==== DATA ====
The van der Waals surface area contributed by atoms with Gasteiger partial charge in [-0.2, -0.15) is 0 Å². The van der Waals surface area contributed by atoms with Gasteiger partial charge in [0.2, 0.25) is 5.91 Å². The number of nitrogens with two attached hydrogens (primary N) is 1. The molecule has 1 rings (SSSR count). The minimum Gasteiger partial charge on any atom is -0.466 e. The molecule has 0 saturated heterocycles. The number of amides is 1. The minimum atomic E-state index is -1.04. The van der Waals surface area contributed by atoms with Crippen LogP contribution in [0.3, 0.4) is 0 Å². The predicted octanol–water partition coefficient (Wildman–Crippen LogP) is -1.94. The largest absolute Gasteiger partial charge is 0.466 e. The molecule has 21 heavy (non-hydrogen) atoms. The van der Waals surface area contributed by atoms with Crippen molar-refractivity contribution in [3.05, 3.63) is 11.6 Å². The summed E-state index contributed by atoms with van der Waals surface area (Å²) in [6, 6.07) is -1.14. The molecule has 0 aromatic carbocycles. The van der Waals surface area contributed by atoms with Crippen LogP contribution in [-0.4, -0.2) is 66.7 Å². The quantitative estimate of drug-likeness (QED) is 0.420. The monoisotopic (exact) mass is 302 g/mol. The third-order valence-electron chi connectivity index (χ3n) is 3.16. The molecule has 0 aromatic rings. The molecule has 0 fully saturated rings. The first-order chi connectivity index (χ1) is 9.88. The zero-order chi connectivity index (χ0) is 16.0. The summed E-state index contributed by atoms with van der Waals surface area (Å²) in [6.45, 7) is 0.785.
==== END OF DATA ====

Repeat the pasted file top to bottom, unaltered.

The van der Waals surface area contributed by atoms with Gasteiger partial charge in [-0.2, -0.15) is 0 Å². The van der Waals surface area contributed by atoms with Gasteiger partial charge in [0.2, 0.25) is 5.91 Å². The number of nitrogens with two attached hydrogens (primary N) is 1. The molecule has 1 rings (SSSR count). The minimum Gasteiger partial charge on any atom is -0.466 e. The molecule has 0 saturated heterocycles. The number of amides is 1. The minimum atomic E-state index is -1.04. The van der Waals surface area contributed by atoms with Crippen LogP contribution in [0.3, 0.4) is 0 Å². The predicted octanol–water partition coefficient (Wildman–Crippen LogP) is -1.94. The largest absolute Gasteiger partial charge is 0.466 e. The molecule has 21 heavy (non-hydrogen) atoms. The van der Waals surface area contributed by atoms with Crippen molar-refractivity contribution in [3.05, 3.63) is 11.6 Å². The summed E-state index contributed by atoms with van der Waals surface area (Å²) in [6, 6.07) is -1.14. The molecule has 0 aromatic carbocycles. The van der Waals surface area contributed by atoms with Crippen LogP contribution in [-0.4, -0.2) is 66.7 Å². The quantitative estimate of drug-likeness (QED) is 0.420. The monoisotopic (exact) mass is 302 g/mol. The third-order valence-electron chi connectivity index (χ3n) is 3.16. The molecule has 0 aromatic rings. The molecule has 0 fully saturated rings. The first-order chi connectivity index (χ1) is 9.88. The zero-order chi connectivity index (χ0) is 16.0. The summed E-state index contributed by atoms with van der Waals surface area (Å²) in [6.45, 7) is 0.785.